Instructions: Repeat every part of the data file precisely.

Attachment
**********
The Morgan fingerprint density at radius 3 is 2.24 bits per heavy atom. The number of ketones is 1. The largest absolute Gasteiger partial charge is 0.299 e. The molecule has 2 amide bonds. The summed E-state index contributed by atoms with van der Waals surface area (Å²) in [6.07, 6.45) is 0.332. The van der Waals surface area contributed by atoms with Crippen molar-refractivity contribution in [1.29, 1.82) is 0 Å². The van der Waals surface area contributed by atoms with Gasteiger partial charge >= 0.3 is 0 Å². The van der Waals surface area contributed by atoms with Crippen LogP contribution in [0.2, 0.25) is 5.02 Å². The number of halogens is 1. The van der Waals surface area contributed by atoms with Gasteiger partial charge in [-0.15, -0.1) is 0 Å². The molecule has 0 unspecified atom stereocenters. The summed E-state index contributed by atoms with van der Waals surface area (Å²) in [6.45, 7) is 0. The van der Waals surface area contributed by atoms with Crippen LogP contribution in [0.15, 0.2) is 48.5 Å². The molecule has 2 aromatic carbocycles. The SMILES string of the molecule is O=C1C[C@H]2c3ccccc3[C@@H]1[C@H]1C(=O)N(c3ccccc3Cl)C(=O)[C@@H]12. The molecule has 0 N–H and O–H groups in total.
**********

The Morgan fingerprint density at radius 3 is 2.24 bits per heavy atom. The number of ketones is 1. The largest absolute Gasteiger partial charge is 0.299 e. The molecule has 2 amide bonds. The summed E-state index contributed by atoms with van der Waals surface area (Å²) in [6.07, 6.45) is 0.332. The van der Waals surface area contributed by atoms with Crippen molar-refractivity contribution in [1.29, 1.82) is 0 Å². The van der Waals surface area contributed by atoms with Gasteiger partial charge >= 0.3 is 0 Å². The van der Waals surface area contributed by atoms with Crippen LogP contribution in [0.2, 0.25) is 5.02 Å². The number of halogens is 1. The van der Waals surface area contributed by atoms with Gasteiger partial charge in [-0.15, -0.1) is 0 Å². The molecule has 0 unspecified atom stereocenters. The summed E-state index contributed by atoms with van der Waals surface area (Å²) in [6.45, 7) is 0. The van der Waals surface area contributed by atoms with Crippen LogP contribution in [0.15, 0.2) is 48.5 Å². The molecule has 2 aromatic carbocycles. The SMILES string of the molecule is O=C1C[C@H]2c3ccccc3[C@@H]1[C@H]1C(=O)N(c3ccccc3Cl)C(=O)[C@@H]12. The molecule has 0 N–H and O–H groups in total.